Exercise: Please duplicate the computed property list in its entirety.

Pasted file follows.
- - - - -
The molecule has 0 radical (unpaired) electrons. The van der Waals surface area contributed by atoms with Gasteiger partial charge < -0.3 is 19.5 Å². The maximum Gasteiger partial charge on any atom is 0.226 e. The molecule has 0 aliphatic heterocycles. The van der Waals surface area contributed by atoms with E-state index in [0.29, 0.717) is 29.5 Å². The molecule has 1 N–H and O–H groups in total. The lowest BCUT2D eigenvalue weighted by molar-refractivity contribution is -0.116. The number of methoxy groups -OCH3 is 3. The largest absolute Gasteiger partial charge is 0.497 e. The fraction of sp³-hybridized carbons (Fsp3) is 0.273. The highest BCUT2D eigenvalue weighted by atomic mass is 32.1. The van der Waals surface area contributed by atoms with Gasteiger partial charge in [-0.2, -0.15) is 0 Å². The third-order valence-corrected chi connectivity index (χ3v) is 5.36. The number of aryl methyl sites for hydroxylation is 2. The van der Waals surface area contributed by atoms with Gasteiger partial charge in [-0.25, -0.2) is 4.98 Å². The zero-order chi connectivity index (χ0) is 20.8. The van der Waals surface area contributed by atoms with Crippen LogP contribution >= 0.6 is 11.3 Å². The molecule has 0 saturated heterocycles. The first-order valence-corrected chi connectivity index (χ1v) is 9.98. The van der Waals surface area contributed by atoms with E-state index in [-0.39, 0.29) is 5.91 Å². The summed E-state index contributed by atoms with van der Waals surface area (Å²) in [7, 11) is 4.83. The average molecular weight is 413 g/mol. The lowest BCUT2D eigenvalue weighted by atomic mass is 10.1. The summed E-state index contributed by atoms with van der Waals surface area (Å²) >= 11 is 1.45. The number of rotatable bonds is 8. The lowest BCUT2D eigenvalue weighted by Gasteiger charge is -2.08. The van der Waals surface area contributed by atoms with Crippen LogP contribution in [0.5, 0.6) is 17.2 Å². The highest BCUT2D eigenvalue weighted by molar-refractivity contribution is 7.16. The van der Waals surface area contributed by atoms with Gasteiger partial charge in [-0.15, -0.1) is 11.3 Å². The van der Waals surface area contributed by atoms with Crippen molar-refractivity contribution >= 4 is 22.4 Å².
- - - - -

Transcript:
The molecule has 0 radical (unpaired) electrons. The van der Waals surface area contributed by atoms with Gasteiger partial charge < -0.3 is 19.5 Å². The maximum Gasteiger partial charge on any atom is 0.226 e. The molecule has 0 aliphatic heterocycles. The van der Waals surface area contributed by atoms with E-state index in [0.29, 0.717) is 29.5 Å². The molecule has 1 N–H and O–H groups in total. The lowest BCUT2D eigenvalue weighted by molar-refractivity contribution is -0.116. The number of methoxy groups -OCH3 is 3. The largest absolute Gasteiger partial charge is 0.497 e. The fraction of sp³-hybridized carbons (Fsp3) is 0.273. The highest BCUT2D eigenvalue weighted by atomic mass is 32.1. The van der Waals surface area contributed by atoms with Gasteiger partial charge in [-0.2, -0.15) is 0 Å². The third-order valence-corrected chi connectivity index (χ3v) is 5.36. The number of aryl methyl sites for hydroxylation is 2. The van der Waals surface area contributed by atoms with Gasteiger partial charge in [-0.25, -0.2) is 4.98 Å². The zero-order chi connectivity index (χ0) is 20.8. The van der Waals surface area contributed by atoms with Crippen LogP contribution >= 0.6 is 11.3 Å². The molecule has 0 saturated heterocycles. The first-order valence-corrected chi connectivity index (χ1v) is 9.98. The van der Waals surface area contributed by atoms with E-state index in [-0.39, 0.29) is 5.91 Å². The summed E-state index contributed by atoms with van der Waals surface area (Å²) in [7, 11) is 4.83. The average molecular weight is 413 g/mol. The lowest BCUT2D eigenvalue weighted by atomic mass is 10.1. The summed E-state index contributed by atoms with van der Waals surface area (Å²) >= 11 is 1.45. The number of rotatable bonds is 8. The lowest BCUT2D eigenvalue weighted by Gasteiger charge is -2.08. The van der Waals surface area contributed by atoms with Crippen LogP contribution in [0.5, 0.6) is 17.2 Å². The highest BCUT2D eigenvalue weighted by molar-refractivity contribution is 7.16. The van der Waals surface area contributed by atoms with Gasteiger partial charge in [-0.15, -0.1) is 11.3 Å². The van der Waals surface area contributed by atoms with Crippen molar-refractivity contribution >= 4 is 22.4 Å².